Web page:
How’s your moral character? Is it good enough to pass TREC’s test to get a Texas real estate license?
The Texas Real Estate Commission (TREC) wants to make sure everyone they license is an upstanding citizen who isn’t going to abuse their position. It’s a little vague, but one requirement all applicants must meet is TREC’s qualifications for honesty, trustworthiness, and integrity.
In this post, we will talk about TREC’s rules and values, along with the Fitness Determination test, previously called the Moral Character Determination test, and how you can ace it. We’ll answer the following questions:
The Fitness Determination test is how TREC decides if you’re fit to be a Texas real estate agent or broker.
Let’s start with an easy step-by-step guide about what is involved.
TREC takes a number of steps during the application process to test an applicant’s moral character. They require:
There are four questions on the application that address whether an applicant’s professional or criminal background has any blemishes. They are yes or no questions. If any of the answers are “yes” you’ll need to complete step 3.
If you said yes to any part of the four background questions or have a license in another state you’ll be required to submit a background history form (Form ID: BH-3). This form is used to describe violations, convictions and professional disciplinary actions in detail. Supporting documents must also be included. If an investigation ensues, TREC will use this information to make a fitness determination.
If TREC is on the fence as to whether an application does or doesn’t meet the fitness requirement, they’ll initiate an investigation. In addition to looking at the nature and extent of the charges, convictions, disciplinary actions and/or offenses, the investigation will determine the applicant’s present fitness for a license based on:
TREC will also take any letters of character reference into account during their investigation process. The letters can be from people within the applicant's business or professional community who are aware of the applicant's prior misconduct.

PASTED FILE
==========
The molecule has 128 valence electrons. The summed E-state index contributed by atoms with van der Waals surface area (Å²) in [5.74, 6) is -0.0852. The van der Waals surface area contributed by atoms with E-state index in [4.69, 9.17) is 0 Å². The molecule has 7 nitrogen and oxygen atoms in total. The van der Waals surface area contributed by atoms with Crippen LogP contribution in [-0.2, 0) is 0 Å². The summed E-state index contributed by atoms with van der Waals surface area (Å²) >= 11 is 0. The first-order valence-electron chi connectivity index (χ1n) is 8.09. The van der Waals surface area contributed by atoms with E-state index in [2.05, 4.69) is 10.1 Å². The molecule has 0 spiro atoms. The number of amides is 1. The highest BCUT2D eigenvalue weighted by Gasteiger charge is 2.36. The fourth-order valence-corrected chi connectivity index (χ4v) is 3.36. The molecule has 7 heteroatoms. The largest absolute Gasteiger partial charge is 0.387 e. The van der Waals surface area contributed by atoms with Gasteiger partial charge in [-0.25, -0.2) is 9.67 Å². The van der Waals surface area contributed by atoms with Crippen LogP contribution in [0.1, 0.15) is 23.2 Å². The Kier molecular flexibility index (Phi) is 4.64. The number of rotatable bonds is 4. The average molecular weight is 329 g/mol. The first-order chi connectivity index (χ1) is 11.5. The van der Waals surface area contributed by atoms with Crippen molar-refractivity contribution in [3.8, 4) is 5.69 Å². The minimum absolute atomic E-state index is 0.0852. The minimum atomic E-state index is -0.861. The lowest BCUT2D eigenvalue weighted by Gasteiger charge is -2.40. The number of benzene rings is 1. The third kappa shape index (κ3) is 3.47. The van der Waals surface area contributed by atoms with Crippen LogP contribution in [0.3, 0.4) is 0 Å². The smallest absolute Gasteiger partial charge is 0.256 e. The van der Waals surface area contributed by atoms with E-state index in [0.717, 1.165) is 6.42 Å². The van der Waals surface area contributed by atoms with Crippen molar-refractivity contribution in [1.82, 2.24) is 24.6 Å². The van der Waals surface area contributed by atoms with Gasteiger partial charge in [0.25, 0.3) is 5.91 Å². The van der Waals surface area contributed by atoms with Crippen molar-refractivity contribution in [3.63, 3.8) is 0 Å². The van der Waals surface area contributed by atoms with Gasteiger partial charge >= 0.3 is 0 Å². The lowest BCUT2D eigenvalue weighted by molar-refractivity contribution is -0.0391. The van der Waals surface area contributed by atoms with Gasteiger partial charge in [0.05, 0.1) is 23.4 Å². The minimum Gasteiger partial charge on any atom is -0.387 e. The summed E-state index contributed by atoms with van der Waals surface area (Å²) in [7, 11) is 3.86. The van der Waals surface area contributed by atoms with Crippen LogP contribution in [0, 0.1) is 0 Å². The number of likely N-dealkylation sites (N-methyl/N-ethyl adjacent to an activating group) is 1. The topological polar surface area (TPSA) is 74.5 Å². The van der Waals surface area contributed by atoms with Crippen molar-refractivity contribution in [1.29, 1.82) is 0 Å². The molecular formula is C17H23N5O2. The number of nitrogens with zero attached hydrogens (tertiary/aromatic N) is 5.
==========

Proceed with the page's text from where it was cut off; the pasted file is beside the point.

Applicants can also submit a letter of reference from a potential sponsoring broker that is aware of the prior misconduct, law enforcement or prosecutions involved in the case and anyone else who has had contact with the individual.
If you’re at all concerned about how the fitness determination test will turn out you can submit a Fitness Determination (FD) form before you apply for a license. In addition to FD form, you’ll also have to submit the background history form along with related documentation.
Instead of doing a background check, TREC will use the information you provide to let you know your odds of being deemed morally worthy of getting a real estate license. Essentially, it’s a $50 fee to file a Fitness Determination form, that can save you time, money and struggle if TREC would likely deny your application due to background discrepancies.
The TREC Fitness Determination test involves various steps to judge whether an applicant meets the requirement. In some cases, one of those steps is reviewing an applicant’s Fitness Determination (FD) Form.
The Fitness Determination Form isn’t so much a requirement as it is a voluntary request. Anyone who’s concerned about meeting TREC’s qualifications for honesty, trustworthiness, and integrity can pay the $50 fee and submit the FD form (along with supporting documents) to request that the Commission make a fitness determination before they apply for a license.
You’ll need to provide information on any and all criminal and professional offenses, investigations and/or disciplinary actions. The more detail the better. A Background History Form also has to accompany the FD form. The Commission will use the information you provide to make a determination.
So what’s the upside? If you are probably (or definitely) going to be denied a license based on the honesty, trustworthiness and integrity qualifications the FD can save you time and money that would be spent going through the application process. It’s an even better idea to submit an FD before you take the required Texas real estate courses since you won’t get back the money or time you invested meeting the education requirement.
Although TREC doesn’t really spell out their qualifications for honesty, trustworthiness, and integrity, if you can honestly answer “no” on questions 7-11 of the license application form you should be fine.
However, if you answer yes on one of the questions and/or any of the following will be discovered during the background check requesting a Fitness Determination is a good idea. It’s definitely a good idea for applicants with a record of:
If you’ve already submitted a license application the window of opportunity for submitting an FD has passed. The Commission will look over the application and the accompanying Background History Form to decide whether to permit a license, deny a license or initiate an investigation to explore the matter further.
Now that we’ve covered the FD details and process, you may be wondering how exactly TREC decides if your character shows honesty, trustworthiness, and integrity.
They have several methods, but the first step is a series of questions on the Texas real estate license application. The questions delve into the applicant’s professional disciplinary and criminal history (if there is one). Every applicant must answer the questions honestly, which may require filling out additional forms with more information.